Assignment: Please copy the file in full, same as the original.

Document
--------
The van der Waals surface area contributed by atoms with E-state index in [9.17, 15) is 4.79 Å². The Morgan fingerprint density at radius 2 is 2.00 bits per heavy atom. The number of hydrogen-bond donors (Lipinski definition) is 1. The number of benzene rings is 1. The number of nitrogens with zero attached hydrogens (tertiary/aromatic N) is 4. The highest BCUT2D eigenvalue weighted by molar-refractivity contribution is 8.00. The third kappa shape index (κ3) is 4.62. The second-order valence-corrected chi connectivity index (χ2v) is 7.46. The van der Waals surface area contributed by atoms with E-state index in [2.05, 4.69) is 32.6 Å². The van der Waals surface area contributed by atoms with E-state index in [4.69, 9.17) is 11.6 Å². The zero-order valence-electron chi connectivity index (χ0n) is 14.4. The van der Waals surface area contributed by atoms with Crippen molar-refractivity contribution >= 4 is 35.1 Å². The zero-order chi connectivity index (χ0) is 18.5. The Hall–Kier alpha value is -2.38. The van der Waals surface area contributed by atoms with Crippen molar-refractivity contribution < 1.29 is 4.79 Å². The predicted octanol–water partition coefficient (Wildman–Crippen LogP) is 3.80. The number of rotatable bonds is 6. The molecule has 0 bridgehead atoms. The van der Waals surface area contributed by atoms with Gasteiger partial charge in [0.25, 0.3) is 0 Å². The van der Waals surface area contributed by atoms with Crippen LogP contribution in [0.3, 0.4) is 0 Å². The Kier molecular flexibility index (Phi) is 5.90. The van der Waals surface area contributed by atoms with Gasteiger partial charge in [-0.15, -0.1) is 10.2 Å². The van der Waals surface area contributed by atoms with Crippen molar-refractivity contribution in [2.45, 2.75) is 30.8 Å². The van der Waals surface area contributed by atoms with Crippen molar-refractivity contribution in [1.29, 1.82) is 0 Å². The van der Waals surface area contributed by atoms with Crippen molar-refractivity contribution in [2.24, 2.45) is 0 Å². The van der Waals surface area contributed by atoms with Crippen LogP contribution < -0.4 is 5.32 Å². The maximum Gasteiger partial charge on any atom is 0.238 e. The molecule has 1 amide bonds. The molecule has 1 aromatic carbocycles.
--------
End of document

The van der Waals surface area contributed by atoms with E-state index in [9.17, 15) is 4.79 Å². The Morgan fingerprint density at radius 2 is 2.00 bits per heavy atom. The number of hydrogen-bond donors (Lipinski definition) is 1. The number of benzene rings is 1. The number of nitrogens with zero attached hydrogens (tertiary/aromatic N) is 4. The highest BCUT2D eigenvalue weighted by molar-refractivity contribution is 8.00. The third kappa shape index (κ3) is 4.62. The second-order valence-corrected chi connectivity index (χ2v) is 7.46. The van der Waals surface area contributed by atoms with E-state index in [2.05, 4.69) is 32.6 Å². The van der Waals surface area contributed by atoms with E-state index in [4.69, 9.17) is 11.6 Å². The zero-order valence-electron chi connectivity index (χ0n) is 14.4. The van der Waals surface area contributed by atoms with Crippen molar-refractivity contribution >= 4 is 35.1 Å². The zero-order chi connectivity index (χ0) is 18.5. The Hall–Kier alpha value is -2.38. The van der Waals surface area contributed by atoms with Crippen molar-refractivity contribution < 1.29 is 4.79 Å². The predicted octanol–water partition coefficient (Wildman–Crippen LogP) is 3.80. The number of rotatable bonds is 6. The molecule has 0 bridgehead atoms. The van der Waals surface area contributed by atoms with Gasteiger partial charge in [0.25, 0.3) is 0 Å². The van der Waals surface area contributed by atoms with Crippen LogP contribution in [0.3, 0.4) is 0 Å². The Kier molecular flexibility index (Phi) is 5.90. The van der Waals surface area contributed by atoms with Gasteiger partial charge in [-0.15, -0.1) is 10.2 Å². The van der Waals surface area contributed by atoms with Crippen molar-refractivity contribution in [2.45, 2.75) is 30.8 Å². The van der Waals surface area contributed by atoms with Crippen molar-refractivity contribution in [1.29, 1.82) is 0 Å². The van der Waals surface area contributed by atoms with Crippen molar-refractivity contribution in [2.24, 2.45) is 0 Å². The van der Waals surface area contributed by atoms with Crippen LogP contribution < -0.4 is 5.32 Å². The maximum Gasteiger partial charge on any atom is 0.238 e. The molecule has 1 amide bonds. The molecule has 1 aromatic carbocycles.